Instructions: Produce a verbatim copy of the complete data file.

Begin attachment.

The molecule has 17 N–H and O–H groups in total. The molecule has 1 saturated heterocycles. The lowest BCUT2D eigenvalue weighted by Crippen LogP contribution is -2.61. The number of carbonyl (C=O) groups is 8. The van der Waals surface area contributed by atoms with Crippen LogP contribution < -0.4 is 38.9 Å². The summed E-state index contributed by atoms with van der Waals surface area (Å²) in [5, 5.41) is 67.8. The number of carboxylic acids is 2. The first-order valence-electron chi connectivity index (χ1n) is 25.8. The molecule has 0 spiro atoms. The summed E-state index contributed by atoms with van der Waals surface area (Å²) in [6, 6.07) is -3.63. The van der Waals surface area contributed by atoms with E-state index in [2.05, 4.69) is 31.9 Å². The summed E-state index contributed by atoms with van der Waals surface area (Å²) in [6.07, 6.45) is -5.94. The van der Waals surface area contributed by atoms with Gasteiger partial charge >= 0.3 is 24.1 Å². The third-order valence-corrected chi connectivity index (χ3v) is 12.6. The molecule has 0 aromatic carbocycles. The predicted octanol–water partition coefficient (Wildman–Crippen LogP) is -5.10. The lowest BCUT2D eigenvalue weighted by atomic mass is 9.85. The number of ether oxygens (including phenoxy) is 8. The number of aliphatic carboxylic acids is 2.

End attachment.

The molecule has 17 N–H and O–H groups in total. The molecule has 1 saturated heterocycles. The lowest BCUT2D eigenvalue weighted by Crippen LogP contribution is -2.61. The number of carbonyl (C=O) groups is 8. The van der Waals surface area contributed by atoms with Crippen LogP contribution < -0.4 is 38.9 Å². The summed E-state index contributed by atoms with van der Waals surface area (Å²) in [5, 5.41) is 67.8. The number of carboxylic acids is 2. The first-order valence-electron chi connectivity index (χ1n) is 25.8. The molecule has 0 spiro atoms. The summed E-state index contributed by atoms with van der Waals surface area (Å²) in [6, 6.07) is -3.63. The van der Waals surface area contributed by atoms with E-state index in [2.05, 4.69) is 31.9 Å². The summed E-state index contributed by atoms with van der Waals surface area (Å²) in [6.07, 6.45) is -5.94. The van der Waals surface area contributed by atoms with Gasteiger partial charge >= 0.3 is 24.1 Å². The third-order valence-corrected chi connectivity index (χ3v) is 12.6. The molecule has 0 aromatic carbocycles. The predicted octanol–water partition coefficient (Wildman–Crippen LogP) is -5.10. The lowest BCUT2D eigenvalue weighted by atomic mass is 9.85. The number of ether oxygens (including phenoxy) is 8. The number of aliphatic carboxylic acids is 2.